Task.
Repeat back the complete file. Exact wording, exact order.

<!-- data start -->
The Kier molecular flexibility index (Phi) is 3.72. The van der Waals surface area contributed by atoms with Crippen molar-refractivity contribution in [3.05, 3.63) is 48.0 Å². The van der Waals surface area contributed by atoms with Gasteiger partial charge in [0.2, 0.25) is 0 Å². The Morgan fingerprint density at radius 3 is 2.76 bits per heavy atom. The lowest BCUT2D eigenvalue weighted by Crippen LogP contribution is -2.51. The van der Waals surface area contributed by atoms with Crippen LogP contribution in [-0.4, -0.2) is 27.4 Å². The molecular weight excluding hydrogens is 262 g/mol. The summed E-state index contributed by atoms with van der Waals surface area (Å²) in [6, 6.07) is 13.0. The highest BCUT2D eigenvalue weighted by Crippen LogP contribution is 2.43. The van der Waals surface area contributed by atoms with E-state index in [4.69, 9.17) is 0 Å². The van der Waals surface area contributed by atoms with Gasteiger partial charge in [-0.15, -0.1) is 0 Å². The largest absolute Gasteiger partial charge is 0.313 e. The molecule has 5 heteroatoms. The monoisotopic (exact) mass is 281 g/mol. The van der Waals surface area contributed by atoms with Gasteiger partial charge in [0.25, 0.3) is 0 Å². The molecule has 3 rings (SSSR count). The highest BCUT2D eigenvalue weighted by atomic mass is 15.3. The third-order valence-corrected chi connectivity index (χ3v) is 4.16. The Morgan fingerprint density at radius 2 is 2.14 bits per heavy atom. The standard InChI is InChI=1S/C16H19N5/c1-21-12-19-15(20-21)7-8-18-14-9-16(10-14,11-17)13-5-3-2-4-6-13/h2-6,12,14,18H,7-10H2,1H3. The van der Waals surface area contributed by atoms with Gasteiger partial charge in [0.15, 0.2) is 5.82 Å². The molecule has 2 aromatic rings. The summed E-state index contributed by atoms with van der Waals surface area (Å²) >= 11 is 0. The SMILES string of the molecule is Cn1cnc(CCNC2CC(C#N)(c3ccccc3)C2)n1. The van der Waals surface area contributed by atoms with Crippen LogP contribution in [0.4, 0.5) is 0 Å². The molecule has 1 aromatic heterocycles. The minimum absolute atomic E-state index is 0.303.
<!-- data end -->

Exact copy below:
The Kier molecular flexibility index (Phi) is 3.72. The van der Waals surface area contributed by atoms with Crippen molar-refractivity contribution in [3.05, 3.63) is 48.0 Å². The van der Waals surface area contributed by atoms with Gasteiger partial charge in [0.2, 0.25) is 0 Å². The Morgan fingerprint density at radius 3 is 2.76 bits per heavy atom. The lowest BCUT2D eigenvalue weighted by Crippen LogP contribution is -2.51. The van der Waals surface area contributed by atoms with Crippen LogP contribution in [-0.4, -0.2) is 27.4 Å². The molecular weight excluding hydrogens is 262 g/mol. The summed E-state index contributed by atoms with van der Waals surface area (Å²) in [6, 6.07) is 13.0. The highest BCUT2D eigenvalue weighted by Crippen LogP contribution is 2.43. The van der Waals surface area contributed by atoms with E-state index in [4.69, 9.17) is 0 Å². The van der Waals surface area contributed by atoms with Gasteiger partial charge in [-0.15, -0.1) is 0 Å². The largest absolute Gasteiger partial charge is 0.313 e. The molecule has 5 heteroatoms. The monoisotopic (exact) mass is 281 g/mol. The van der Waals surface area contributed by atoms with Gasteiger partial charge in [0.25, 0.3) is 0 Å². The molecule has 3 rings (SSSR count). The highest BCUT2D eigenvalue weighted by atomic mass is 15.3. The third-order valence-corrected chi connectivity index (χ3v) is 4.16. The Morgan fingerprint density at radius 2 is 2.14 bits per heavy atom. The standard InChI is InChI=1S/C16H19N5/c1-21-12-19-15(20-21)7-8-18-14-9-16(10-14,11-17)13-5-3-2-4-6-13/h2-6,12,14,18H,7-10H2,1H3. The van der Waals surface area contributed by atoms with Gasteiger partial charge in [0.15, 0.2) is 5.82 Å². The molecule has 2 aromatic rings. The summed E-state index contributed by atoms with van der Waals surface area (Å²) >= 11 is 0. The SMILES string of the molecule is Cn1cnc(CCNC2CC(C#N)(c3ccccc3)C2)n1. The van der Waals surface area contributed by atoms with Crippen LogP contribution in [0.4, 0.5) is 0 Å². The molecule has 1 aromatic heterocycles. The minimum absolute atomic E-state index is 0.303.